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Another Human Powered Vehicle! Part 6 - A Unique Front Suspension

Devising a new type of front suspension

by Julian Edgar

Click on pics to view larger images

At a glance...

  • Swing arms
  • Semi-leading arms
  • Camber, castor variations
  • Steering systems and bump steer
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This article was first published in AutoSpeed.

Last week in Part 5 of this series I briefly discussed all the different types of suspension, listing their pros and cons for application in a lightweight Human Powered Vehicle. Rather surprisingly, the top three were: solid front axle, sliding pillar (or sliding kingpin) and swing axle.

However, each of these has substantial negatives. The first to be wiped from the list was the solid front axle: I wanted the suspension movements of the front wheels to be independent. Then there were sliding pillars, but the thought of trying to get a shaft to slide up and down at least 100mm without stiction, and with low wear, was rather off putting. (Furthermore, in such a system, how do you configure the steering to avoid bump-steer?)

So what’s left? – swing axles! Surely not swing axles?

No – Not Swing Axles!

There are some serious problems with swing axles.

Click for larger image

As the vehicle rolls, the force acting along the line of the suspension arm tends to lift the vehicle body. This is, firstly, because the roll centre is high above the ground, and, secondly, the swing axle forms a short virtual swing arm. As a result, the outside, more heavily loaded wheel can ‘tuck in’, giving a sudden loss in cornering grip. (That's especially the case if there's a mid-corner hump.) The short virtual swing-arm also causes a lot of camber change of the wheel as the suspension moves through its deflection.

Click for larger image

Swing axles have been used on a number of car designs, although usually on the rear rather than the front. The pictured Lightburn Zeta is one of the few cars that has run a front swing-axle design. Early Volkswagen Beetles, the Corvair and older Mercedes used swing-axle rears.

Leaving aside the lifting forces on the body (sometimes also called ‘jacking’), how much camber variation would actually occur with a swing-arm front HPV suspension? If we assume a track of about 800mm, a maximum swing-arm length (taking into account the space of the pivot point) is about 350mm. If the wheel travel is 120mm, the wheel camber will vary by 19 degrees. So if we have zero negative camber at full droop, we’ll have 19 degrees neg at full bounce.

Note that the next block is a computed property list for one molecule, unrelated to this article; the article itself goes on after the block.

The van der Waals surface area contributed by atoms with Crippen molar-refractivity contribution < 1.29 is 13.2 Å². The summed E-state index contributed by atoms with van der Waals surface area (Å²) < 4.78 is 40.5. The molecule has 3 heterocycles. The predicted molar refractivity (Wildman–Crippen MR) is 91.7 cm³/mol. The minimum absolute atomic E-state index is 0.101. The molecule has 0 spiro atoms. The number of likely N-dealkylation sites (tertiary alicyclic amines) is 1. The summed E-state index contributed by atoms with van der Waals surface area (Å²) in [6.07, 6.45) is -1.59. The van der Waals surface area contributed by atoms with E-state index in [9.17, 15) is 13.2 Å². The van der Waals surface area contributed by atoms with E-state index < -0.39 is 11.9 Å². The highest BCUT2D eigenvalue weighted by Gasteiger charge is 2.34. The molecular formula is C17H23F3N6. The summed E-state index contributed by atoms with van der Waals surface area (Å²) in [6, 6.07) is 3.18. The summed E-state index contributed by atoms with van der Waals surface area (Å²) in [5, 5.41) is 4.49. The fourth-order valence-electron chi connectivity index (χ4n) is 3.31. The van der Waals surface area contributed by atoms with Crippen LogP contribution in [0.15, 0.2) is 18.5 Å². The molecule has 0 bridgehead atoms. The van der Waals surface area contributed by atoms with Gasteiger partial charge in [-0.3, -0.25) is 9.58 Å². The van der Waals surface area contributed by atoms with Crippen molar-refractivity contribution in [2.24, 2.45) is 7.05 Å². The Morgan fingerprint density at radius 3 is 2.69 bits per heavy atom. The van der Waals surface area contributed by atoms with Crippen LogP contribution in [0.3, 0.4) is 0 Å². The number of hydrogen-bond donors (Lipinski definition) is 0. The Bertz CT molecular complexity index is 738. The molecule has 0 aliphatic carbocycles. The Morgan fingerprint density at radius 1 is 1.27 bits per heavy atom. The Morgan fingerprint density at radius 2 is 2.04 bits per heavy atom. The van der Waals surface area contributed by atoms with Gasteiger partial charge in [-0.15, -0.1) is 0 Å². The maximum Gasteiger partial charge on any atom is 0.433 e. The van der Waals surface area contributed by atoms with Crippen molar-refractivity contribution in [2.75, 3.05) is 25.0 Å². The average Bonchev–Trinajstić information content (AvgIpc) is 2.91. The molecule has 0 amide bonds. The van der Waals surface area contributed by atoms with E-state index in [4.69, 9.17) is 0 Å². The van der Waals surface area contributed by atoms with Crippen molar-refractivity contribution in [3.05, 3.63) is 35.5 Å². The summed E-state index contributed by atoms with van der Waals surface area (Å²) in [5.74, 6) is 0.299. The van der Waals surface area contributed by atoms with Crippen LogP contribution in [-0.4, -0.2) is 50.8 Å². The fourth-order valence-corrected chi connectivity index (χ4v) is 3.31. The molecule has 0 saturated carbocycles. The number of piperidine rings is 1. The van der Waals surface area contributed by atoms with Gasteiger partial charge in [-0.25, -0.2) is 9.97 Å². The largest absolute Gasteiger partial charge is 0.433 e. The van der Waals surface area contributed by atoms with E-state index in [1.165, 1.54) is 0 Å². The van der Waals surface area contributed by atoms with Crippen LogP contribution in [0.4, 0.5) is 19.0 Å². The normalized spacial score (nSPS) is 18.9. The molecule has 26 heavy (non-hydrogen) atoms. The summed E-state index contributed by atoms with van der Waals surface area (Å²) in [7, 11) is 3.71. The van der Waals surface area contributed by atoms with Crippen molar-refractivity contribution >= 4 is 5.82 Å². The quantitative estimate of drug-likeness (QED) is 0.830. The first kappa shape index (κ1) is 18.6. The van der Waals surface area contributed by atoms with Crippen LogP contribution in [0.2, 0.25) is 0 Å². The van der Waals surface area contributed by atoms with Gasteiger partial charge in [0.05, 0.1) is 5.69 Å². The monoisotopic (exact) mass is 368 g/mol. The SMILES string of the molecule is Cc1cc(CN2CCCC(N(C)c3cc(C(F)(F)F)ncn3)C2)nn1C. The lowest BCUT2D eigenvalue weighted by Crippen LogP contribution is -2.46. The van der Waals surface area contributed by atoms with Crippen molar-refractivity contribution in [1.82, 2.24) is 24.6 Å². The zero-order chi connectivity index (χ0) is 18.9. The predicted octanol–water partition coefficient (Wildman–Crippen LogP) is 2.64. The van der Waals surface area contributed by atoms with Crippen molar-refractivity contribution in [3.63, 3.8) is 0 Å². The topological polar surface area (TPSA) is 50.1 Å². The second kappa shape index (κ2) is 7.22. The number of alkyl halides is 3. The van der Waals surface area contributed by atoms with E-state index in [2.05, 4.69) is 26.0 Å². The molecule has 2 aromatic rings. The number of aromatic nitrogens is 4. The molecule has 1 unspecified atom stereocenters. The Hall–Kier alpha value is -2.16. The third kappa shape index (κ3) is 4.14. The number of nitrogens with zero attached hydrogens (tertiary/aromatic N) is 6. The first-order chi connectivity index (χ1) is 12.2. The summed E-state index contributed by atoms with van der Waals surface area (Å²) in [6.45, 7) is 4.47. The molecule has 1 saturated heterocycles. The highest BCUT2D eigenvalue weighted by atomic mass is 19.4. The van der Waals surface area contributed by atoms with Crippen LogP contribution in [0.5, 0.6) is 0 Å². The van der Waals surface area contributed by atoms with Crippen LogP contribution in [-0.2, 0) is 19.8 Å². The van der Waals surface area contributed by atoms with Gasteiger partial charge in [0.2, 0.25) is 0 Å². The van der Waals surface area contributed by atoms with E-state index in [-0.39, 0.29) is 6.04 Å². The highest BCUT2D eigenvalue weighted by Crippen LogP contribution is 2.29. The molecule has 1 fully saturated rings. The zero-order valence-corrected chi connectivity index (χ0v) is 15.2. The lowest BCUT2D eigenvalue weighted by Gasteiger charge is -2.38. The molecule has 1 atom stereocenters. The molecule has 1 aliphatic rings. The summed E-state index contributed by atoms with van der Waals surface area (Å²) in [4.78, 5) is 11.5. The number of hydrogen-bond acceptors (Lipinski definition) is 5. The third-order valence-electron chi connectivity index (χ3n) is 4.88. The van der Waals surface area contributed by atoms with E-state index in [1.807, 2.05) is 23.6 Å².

But while that sounds like a crazy amount of camber variation, it’s not way out of the ballpark – my first HPV ran 0 degrees neg at full droop, 5 degrees neg at normal ride height and 10 degrees at full bump.

So how do you reduce the amount of camber variation? You can’t use longer arms because they’d then be longer than half the track. (Well, you actually can – see the breakout box at the end of this article.)

But actually there is a way of making the swing-arms longer!

Rather than having the swing-arms at right-angles to the vehicle’s longitudinal axis, why not have them angled forwards? If they’re angled forwards by (say) 45 degrees, the amount of camber variation is reduced. Furthermore, the roll centre is also lower!

Semi-Leading Arms

Click for larger image

One suspension design that uses angled arms is the semi-trailing arm rear suspension used in 1960s and 1970s BMWs and Datsuns (and plenty of other cars as well). As this diagram shows via the red lines, the pivot axis for the arms is neither parallel with the long axis of the vehicle (which would make them swing-arms) and neither is it at right-angles to the long axis (which would make them trailing links).

Rotate the assembly through 180 degrees (or drive the car backwards if you like!) and instead of a semi-trailing arm rear suspension design, you have semi-leading arms. I have never seen or heard of any vehicle using this system but it seems to me that it answers all the HPV design criteria.

It has the potential to:

  • Give appropriate negative camber increase on bump (and so of the outside wheel with body roll)

  • Use only a single suspension arm per side, so be lighter than a double wishbone system